Opinion: A Baptism of fire

Tottenham Hotspur Stadium
Dom Le Roy

Japhet Tanganga made his Spurs debut against one of the world’s best players in Cristiano Ronaldo in a pre-season friendly v Juventus during the summer.

In his first training session, Jose Mourinho made a beeline for the young Englishman and made it known that he was fully aware of this.

Fast forward to the 11th January of the same season. When the team sheets for the Liverpool game were announced it was revealed that young Japhet Tanganga would make his Premier League debut. This time not against one of the worlds best but arguably three of them! This may have raised a few eyebrows amongst the Spurs faithful but the calmest man in the stadium, undoubtedly Tanganga himself.

This evoked memories of two famous clashes v Liverpool involving debutants.

In May 1999 a certain Ledley King made his Spurs debut at Anfield of all places in a 3-2 defeat. The rest, as they say, is history……..

When looking back at this game it throws up a number of interesting facts.

Firstly there was the Liverpool trio of Friedel, Leonardson and Redknapp. All three also representing Spurs with some distinction.
Secondly (and I would challenge the most knowledgeable of Spurs history students to recall this) the Norwegian Roger Nilson made one of his three Spurs appearances.

Finally, Spurs were managed by George Graham. A manager who struggled to win over fans but ultimately delivered a trophy. Let’s hope that Mourinho can replicate the silverware but have more joy with the supporters!

The former Arsenal manager was sacked in 2001 by new owners ENIC for an alleged breach of contract. Interestingly earlier that week Graham had gone to the press and cited a limited transfer budget. A lot has moved on in the intervening years, not least the stadium. Some things seemingly don’t change………

The following November Spurs hosted Liverpool. This was an era when Spurs fans didn’t have great expectations when playing Liverpool. This feeling probably much the same as Spurs fans experienced in the lead up to today’s game, albeit there has been a more level playing field in the intervening years.

The symmetry continued with young full back Alton Thelwell making his debut in a starting 11 featuring 8 Englishmen. This was arguably a more left field pick than Tanganga with Thelwell finding himself up against the lethal duo of Fowler and Owen.

The youngster only went on to represent Spurs 18 times but had a decent lower league career. Most notably with Hull and Leyton Orient.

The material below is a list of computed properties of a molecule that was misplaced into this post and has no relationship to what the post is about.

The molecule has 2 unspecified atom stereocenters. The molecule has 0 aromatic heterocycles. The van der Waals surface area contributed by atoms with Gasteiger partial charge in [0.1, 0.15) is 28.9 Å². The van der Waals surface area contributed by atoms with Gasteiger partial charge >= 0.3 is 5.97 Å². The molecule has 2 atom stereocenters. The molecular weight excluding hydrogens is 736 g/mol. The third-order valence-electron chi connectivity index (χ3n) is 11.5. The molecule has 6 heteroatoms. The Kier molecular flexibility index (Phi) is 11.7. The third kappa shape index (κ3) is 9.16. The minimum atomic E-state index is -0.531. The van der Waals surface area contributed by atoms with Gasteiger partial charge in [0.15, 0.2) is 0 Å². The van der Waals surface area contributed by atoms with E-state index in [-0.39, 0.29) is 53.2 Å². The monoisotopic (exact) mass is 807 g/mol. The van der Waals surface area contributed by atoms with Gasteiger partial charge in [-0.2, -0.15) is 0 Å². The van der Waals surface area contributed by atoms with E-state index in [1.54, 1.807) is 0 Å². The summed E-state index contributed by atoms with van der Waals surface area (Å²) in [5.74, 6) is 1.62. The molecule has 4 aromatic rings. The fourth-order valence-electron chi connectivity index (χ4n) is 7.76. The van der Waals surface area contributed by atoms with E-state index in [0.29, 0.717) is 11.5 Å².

Interestingly this game was acknowledged as the game in which Ledley King cemented his place as a first team regular with a stellar performance in the centre of midfield.

Against the odds Spurs emerged victorious by two goals to one with goals coming from Sir Les and ex-manager Tim Sherwood.

Sadly the similarities with today ended here as Spurs slipped to defeat by the odd goal.

While some will argue that there are positives ultimately another pointless game has further harmed top four aspirations.

I can however accept the positives providing this performance is used as a catalyst for improvement.

The players MUST replicate the hunger shown in this game today in the forthcoming games against Middlesbrough and Watford. Today’s efforts mustn’t be in isolation.

I think there was enough evidence today that the man that some opposition fans and journalists label a dinosaur isn’t quite extinct yet. Tactically the Portuguese manager didn’t do a lot wrong considering the depleted squad. I don’t think Mourinho could have done a lot more baring strapping on his boots and defending the throw in.

The performance gave Spurs fans hope that there is a way of playing without Kane despite Mourinho’s pre game protestations.

I particularly liked the fact that Son and Moura traded left wing / centre forward positions and also felt that the right wing position suited Aurier more than his usual defensive role. (Perhaps a sad indictment of the current depth of the squad though)

Mourinho resisted the temptation to play five in the middle with Alli playing close to the centre forward. This meant playing Alli in his best position as well as meaning a more offensive approach than most probably anticipated.

Spurs at times went toe to toe with the best team in the world and probably should have won a point. However the reality is Spurs fans want more than this with this team feeling a long way off from the one that was challenging the upper echelons in recent seasons.

Finally there was Mourinho’s blooding of young Tanganga, sensibly in the right full back position. I’ve often felt that more aspiring centre halves should cut their teeth in this way, much the same as when Jamie Carragher first broke into the Liverpool team.

While I’ve made reference to the likes of  King and Carragher we shouldn’t get carried away. Pochettino’s mistake with young Marcus Edward’s evidence that comparisons at this stage of a career are futile. However, there was enough about Tanganga’s performance today to suggest that one of Mourinho’s short term priorities should be to get the youngsters signature on a new contract.

While players can undoubtedly show promise on the training ground there is no bigger test of temperament than a debut against the league leaders. Jose should be very satisfied with what he saw.

Since Klopp’s first game in charge, ironically a 4-1 defeat at White Hart Lane a chasm has developed between the two sides. Spurs initially keeping pace with the Merseyside club only to rapidly be left behind in recent seasons.

We may get an idea of who quickly Spurs are likely to close the gap by their decisiveness in the transfer market both now and in the summer. Time will tell.

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